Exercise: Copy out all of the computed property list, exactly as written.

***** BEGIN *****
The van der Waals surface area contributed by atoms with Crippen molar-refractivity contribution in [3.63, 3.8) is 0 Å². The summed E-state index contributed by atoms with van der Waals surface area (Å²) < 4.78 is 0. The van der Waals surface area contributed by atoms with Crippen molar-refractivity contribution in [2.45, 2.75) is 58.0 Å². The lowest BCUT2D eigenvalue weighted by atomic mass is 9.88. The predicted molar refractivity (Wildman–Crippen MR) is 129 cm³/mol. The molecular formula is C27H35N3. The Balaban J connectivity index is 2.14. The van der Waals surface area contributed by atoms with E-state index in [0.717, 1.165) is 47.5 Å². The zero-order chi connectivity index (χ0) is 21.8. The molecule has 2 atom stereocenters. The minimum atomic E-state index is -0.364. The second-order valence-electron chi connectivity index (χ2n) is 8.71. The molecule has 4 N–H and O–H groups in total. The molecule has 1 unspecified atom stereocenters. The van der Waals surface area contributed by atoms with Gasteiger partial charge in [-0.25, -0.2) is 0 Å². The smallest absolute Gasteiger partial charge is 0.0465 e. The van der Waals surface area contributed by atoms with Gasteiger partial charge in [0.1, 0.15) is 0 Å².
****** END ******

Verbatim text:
The van der Waals surface area contributed by atoms with Crippen molar-refractivity contribution in [3.63, 3.8) is 0 Å². The summed E-state index contributed by atoms with van der Waals surface area (Å²) < 4.78 is 0. The van der Waals surface area contributed by atoms with Crippen molar-refractivity contribution in [2.45, 2.75) is 58.0 Å². The lowest BCUT2D eigenvalue weighted by atomic mass is 9.88. The predicted molar refractivity (Wildman–Crippen MR) is 129 cm³/mol. The molecular formula is C27H35N3. The Balaban J connectivity index is 2.14. The van der Waals surface area contributed by atoms with E-state index in [0.717, 1.165) is 47.5 Å². The zero-order chi connectivity index (χ0) is 21.8. The molecule has 2 atom stereocenters. The minimum atomic E-state index is -0.364. The second-order valence-electron chi connectivity index (χ2n) is 8.71. The molecule has 4 N–H and O–H groups in total. The molecule has 1 unspecified atom stereocenters. The van der Waals surface area contributed by atoms with Gasteiger partial charge in [-0.25, -0.2) is 0 Å². The smallest absolute Gasteiger partial charge is 0.0465 e. The van der Waals surface area contributed by atoms with Gasteiger partial charge in [0.1, 0.15) is 0 Å².